Last week we talked about Camellia sinensis and the fact that all tea is made from its leaves. In this post I thought we’d explore the six types of tea that can be created: white, green, yellow, oolong, black, and puerh (POOH-air.)
White tea is the least processed of all of the teas. The leaves are simply gathered (“plucked”) and then dried (“withered”), sometimes in the sun. That’s all. The tea is named for the pale, silvery hairs on the tea plant’s buds. The most sought after is Yin Zhen (Silver Needle) which consists only of plump pine needle-shaped buds covered in down. Another popular white is Bai Mu Dan (White Peony) which includes buds and some new leaves.
Green tea is an unoxidized tea. Oxidation is what causes the leaves to turn brown, much like an apple turns brown after it has been cut. The leaves are plucked and then heated to destroy the enzymes that would lead to oxidation. Chinese green tea producers usually heat the leaves in a wok or with hot air from an oven, while Japanese manufacturers steam the leaves, yielding a more vivid green color. The leaves are then dried and rolled. Well-known Chinese greens are Gunpowder, Lung Ching (Dragonwell), and Bi Lo Chun (Spring Snail Shell.) Japanese greens that are popular include Sencha, Matcha, Gyokuro, and Genmaicha.
Yellow tea, sometimes included with greens, is actually quite rare. The leaves are mounded and the heat of the oxidation dries the leaves. Thus, oxidation stops early, preserving some of the green color.
Oolong, my personal favorite, is a semi-oxidized tea, made most notably in China and Taiwan. Buds along with 2 - 3 leaves are plucked, then immediately wilted with warm air and shaken in bamboo trays to bruise the edges. The shaking breaks cells in the leaves and the fluid that is released oxidizes, browning the leaves. As the leaves oxidize, they are shaken again. The process is repeated to the desired level of oxidation, and the leaves are then rolled and dried.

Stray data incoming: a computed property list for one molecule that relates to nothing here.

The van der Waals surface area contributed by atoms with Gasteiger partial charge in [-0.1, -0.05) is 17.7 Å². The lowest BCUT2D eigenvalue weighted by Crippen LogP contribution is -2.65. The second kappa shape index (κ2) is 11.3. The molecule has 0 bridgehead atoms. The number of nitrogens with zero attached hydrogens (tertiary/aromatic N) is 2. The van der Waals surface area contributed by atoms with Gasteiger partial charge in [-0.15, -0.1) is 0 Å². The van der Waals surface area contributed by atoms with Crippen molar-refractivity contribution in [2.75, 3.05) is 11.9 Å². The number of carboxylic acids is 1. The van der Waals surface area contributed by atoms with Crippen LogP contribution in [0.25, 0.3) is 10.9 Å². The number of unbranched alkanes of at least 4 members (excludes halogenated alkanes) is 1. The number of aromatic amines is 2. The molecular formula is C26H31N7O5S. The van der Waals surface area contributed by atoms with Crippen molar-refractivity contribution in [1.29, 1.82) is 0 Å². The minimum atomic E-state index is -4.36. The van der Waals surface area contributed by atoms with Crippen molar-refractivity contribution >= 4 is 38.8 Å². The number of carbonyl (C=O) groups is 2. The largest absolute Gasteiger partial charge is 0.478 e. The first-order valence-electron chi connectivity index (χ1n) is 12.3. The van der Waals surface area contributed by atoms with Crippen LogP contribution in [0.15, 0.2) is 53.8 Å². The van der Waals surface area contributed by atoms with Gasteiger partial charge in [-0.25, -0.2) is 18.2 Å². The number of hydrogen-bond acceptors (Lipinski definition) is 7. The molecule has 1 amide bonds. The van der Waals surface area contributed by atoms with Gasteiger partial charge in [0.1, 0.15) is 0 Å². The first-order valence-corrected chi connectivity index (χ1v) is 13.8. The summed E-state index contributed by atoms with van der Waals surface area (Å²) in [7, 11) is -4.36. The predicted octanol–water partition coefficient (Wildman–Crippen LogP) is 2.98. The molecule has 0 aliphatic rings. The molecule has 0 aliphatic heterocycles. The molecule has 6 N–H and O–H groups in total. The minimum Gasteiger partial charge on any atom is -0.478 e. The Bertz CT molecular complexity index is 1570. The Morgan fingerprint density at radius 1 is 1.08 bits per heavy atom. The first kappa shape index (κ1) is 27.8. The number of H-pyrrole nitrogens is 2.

Oolongs are processed to varying degrees. Some oolongs are only 10 - 30% oxidized like Baochongs and Tung Tings. Other oolongs, like Da Hong Pao (Red Robe) or Ali Shan are up to 70% oxidized. Thus, the world of oolongs is extremely rich and full of opportunity for exploration.
Black tea is the fully oxidized form of tea. These are the teas that many Americans are introduced to first. The names Darjeeling, Ceylon, and Assam are familiar to many. Black teas are produced in many locations throughout the world.
The last of the six tea types, puerh, is actually least well-known to most American tea drinkers. This is the only tea that is actually fermented (a chemical breakdown that involves bacteria and other microorganisms). There is “green” or “raw” puerh (“Sheng”) that is aged for as long as 30 years. The “black” or “cooked” puerh (“Shou”) is permitted to ferment for up to 3 months.
Believe it or not, this is a highly simplified explanation of the tea types. The fuller descriptions could (and have) filled hundreds of pages of text. I think the most important points here are that: a) the tea type is based solely on the way the leaves are processed; b) the most important classification is the level of oxidation the leaves undergo; and c) the appropriate application and timing of heat is critical to the development of tea.
Now that you know a bit more about the types of tea, it is probably time to talk about how to prepare them properly. Stay tuned.
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